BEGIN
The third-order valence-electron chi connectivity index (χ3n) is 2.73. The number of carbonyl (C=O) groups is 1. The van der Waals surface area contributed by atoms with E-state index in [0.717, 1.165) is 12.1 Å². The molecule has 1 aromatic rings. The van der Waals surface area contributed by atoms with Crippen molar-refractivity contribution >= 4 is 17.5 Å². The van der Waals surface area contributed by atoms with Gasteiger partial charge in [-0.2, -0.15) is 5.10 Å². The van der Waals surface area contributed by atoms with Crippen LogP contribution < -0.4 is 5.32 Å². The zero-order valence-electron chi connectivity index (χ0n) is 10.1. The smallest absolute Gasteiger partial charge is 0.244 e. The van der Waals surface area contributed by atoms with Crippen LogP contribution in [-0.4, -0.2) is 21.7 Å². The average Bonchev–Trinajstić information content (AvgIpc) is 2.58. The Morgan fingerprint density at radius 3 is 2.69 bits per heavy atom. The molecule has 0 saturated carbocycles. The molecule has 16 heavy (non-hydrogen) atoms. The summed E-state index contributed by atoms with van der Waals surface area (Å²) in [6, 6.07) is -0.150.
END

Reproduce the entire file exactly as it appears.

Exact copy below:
The third-order valence-electron chi connectivity index (χ3n) is 2.73. The number of carbonyl (C=O) groups is 1. The van der Waals surface area contributed by atoms with E-state index in [0.717, 1.165) is 12.1 Å². The molecule has 1 aromatic rings. The van der Waals surface area contributed by atoms with Crippen molar-refractivity contribution >= 4 is 17.5 Å². The van der Waals surface area contributed by atoms with Gasteiger partial charge in [-0.2, -0.15) is 5.10 Å². The van der Waals surface area contributed by atoms with Crippen LogP contribution < -0.4 is 5.32 Å². The zero-order valence-electron chi connectivity index (χ0n) is 10.1. The smallest absolute Gasteiger partial charge is 0.244 e. The van der Waals surface area contributed by atoms with Crippen LogP contribution in [-0.4, -0.2) is 21.7 Å². The average Bonchev–Trinajstić information content (AvgIpc) is 2.58. The Morgan fingerprint density at radius 3 is 2.69 bits per heavy atom. The molecule has 0 saturated carbocycles. The molecule has 16 heavy (non-hydrogen) atoms. The summed E-state index contributed by atoms with van der Waals surface area (Å²) in [6, 6.07) is -0.150.